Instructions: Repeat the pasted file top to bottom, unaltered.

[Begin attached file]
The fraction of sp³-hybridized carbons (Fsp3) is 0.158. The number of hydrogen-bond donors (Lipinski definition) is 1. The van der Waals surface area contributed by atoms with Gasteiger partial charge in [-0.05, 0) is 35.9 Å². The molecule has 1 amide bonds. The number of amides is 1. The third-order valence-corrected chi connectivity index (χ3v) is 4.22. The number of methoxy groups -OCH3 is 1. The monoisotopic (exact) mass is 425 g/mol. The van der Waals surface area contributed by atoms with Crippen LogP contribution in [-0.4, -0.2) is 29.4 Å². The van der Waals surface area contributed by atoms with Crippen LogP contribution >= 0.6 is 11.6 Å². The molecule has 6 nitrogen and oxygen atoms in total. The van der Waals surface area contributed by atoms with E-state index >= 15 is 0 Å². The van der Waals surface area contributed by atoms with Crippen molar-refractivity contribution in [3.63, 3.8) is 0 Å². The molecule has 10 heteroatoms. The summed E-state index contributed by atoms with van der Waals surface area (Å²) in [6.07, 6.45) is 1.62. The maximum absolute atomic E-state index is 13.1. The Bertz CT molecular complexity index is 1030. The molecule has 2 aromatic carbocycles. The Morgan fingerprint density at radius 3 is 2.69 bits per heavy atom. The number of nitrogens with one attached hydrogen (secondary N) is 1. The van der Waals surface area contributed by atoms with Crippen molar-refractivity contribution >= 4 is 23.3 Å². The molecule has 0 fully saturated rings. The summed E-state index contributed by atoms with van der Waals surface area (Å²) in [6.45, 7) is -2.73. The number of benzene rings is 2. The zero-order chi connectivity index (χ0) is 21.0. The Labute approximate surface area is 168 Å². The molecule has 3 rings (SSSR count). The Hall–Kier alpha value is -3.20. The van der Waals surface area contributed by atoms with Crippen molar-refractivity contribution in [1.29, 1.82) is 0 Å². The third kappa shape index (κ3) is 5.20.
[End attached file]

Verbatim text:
The fraction of sp³-hybridized carbons (Fsp3) is 0.158. The number of hydrogen-bond donors (Lipinski definition) is 1. The van der Waals surface area contributed by atoms with Gasteiger partial charge in [-0.05, 0) is 35.9 Å². The molecule has 1 amide bonds. The number of amides is 1. The third-order valence-corrected chi connectivity index (χ3v) is 4.22. The number of methoxy groups -OCH3 is 1. The monoisotopic (exact) mass is 425 g/mol. The van der Waals surface area contributed by atoms with Crippen LogP contribution in [-0.4, -0.2) is 29.4 Å². The van der Waals surface area contributed by atoms with Crippen LogP contribution >= 0.6 is 11.6 Å². The molecule has 6 nitrogen and oxygen atoms in total. The van der Waals surface area contributed by atoms with E-state index >= 15 is 0 Å². The van der Waals surface area contributed by atoms with Crippen molar-refractivity contribution in [3.63, 3.8) is 0 Å². The molecule has 10 heteroatoms. The summed E-state index contributed by atoms with van der Waals surface area (Å²) in [6.07, 6.45) is 1.62. The maximum absolute atomic E-state index is 13.1. The Bertz CT molecular complexity index is 1030. The molecule has 2 aromatic carbocycles. The Morgan fingerprint density at radius 3 is 2.69 bits per heavy atom. The number of nitrogens with one attached hydrogen (secondary N) is 1. The van der Waals surface area contributed by atoms with Crippen molar-refractivity contribution >= 4 is 23.3 Å². The molecule has 0 fully saturated rings. The summed E-state index contributed by atoms with van der Waals surface area (Å²) in [6.45, 7) is -2.73. The number of benzene rings is 2. The zero-order chi connectivity index (χ0) is 21.0. The Labute approximate surface area is 168 Å². The molecule has 3 rings (SSSR count). The Hall–Kier alpha value is -3.20. The van der Waals surface area contributed by atoms with Crippen molar-refractivity contribution in [1.29, 1.82) is 0 Å². The third kappa shape index (κ3) is 5.20.